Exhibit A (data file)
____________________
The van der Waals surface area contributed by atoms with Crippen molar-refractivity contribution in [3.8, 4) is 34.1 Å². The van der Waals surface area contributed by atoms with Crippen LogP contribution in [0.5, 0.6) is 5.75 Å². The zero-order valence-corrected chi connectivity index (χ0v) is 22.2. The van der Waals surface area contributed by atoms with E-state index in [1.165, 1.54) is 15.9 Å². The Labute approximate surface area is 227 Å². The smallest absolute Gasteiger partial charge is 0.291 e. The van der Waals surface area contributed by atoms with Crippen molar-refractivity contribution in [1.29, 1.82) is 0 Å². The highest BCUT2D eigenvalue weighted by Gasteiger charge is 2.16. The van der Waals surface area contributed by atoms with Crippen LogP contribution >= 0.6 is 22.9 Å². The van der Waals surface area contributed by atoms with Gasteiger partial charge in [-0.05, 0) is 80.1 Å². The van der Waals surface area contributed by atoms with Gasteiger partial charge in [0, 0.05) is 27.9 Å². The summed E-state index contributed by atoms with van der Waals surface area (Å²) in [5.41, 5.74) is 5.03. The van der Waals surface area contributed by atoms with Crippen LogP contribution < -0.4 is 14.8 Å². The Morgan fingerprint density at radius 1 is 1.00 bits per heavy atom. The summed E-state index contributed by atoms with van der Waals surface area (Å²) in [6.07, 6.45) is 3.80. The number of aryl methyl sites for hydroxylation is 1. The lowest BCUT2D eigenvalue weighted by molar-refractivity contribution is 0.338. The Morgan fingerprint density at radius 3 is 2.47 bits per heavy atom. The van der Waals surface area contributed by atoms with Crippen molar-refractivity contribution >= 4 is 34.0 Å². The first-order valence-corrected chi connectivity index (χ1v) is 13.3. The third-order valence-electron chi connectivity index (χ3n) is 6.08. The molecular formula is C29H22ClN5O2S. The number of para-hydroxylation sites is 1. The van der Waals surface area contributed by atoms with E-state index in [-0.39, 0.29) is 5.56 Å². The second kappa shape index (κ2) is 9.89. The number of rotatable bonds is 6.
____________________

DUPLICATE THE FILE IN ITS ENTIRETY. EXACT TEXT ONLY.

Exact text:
The van der Waals surface area contributed by atoms with Crippen molar-refractivity contribution in [3.8, 4) is 34.1 Å². The van der Waals surface area contributed by atoms with Crippen LogP contribution in [0.5, 0.6) is 5.75 Å². The zero-order valence-corrected chi connectivity index (χ0v) is 22.2. The van der Waals surface area contributed by atoms with E-state index in [1.165, 1.54) is 15.9 Å². The Labute approximate surface area is 227 Å². The smallest absolute Gasteiger partial charge is 0.291 e. The van der Waals surface area contributed by atoms with Crippen molar-refractivity contribution in [1.29, 1.82) is 0 Å². The highest BCUT2D eigenvalue weighted by Gasteiger charge is 2.16. The van der Waals surface area contributed by atoms with Crippen LogP contribution >= 0.6 is 22.9 Å². The van der Waals surface area contributed by atoms with Gasteiger partial charge in [-0.05, 0) is 80.1 Å². The van der Waals surface area contributed by atoms with Gasteiger partial charge in [0, 0.05) is 27.9 Å². The summed E-state index contributed by atoms with van der Waals surface area (Å²) in [5.41, 5.74) is 5.03. The van der Waals surface area contributed by atoms with Crippen LogP contribution < -0.4 is 14.8 Å². The Morgan fingerprint density at radius 1 is 1.00 bits per heavy atom. The summed E-state index contributed by atoms with van der Waals surface area (Å²) in [6.07, 6.45) is 3.80. The number of aryl methyl sites for hydroxylation is 1. The lowest BCUT2D eigenvalue weighted by molar-refractivity contribution is 0.338. The Morgan fingerprint density at radius 3 is 2.47 bits per heavy atom. The van der Waals surface area contributed by atoms with Crippen molar-refractivity contribution >= 4 is 34.0 Å². The first-order valence-corrected chi connectivity index (χ1v) is 13.3. The third-order valence-electron chi connectivity index (χ3n) is 6.08. The molecular formula is C29H22ClN5O2S. The number of para-hydroxylation sites is 1. The van der Waals surface area contributed by atoms with E-state index in [-0.39, 0.29) is 5.56 Å². The second kappa shape index (κ2) is 9.89. The number of rotatable bonds is 6.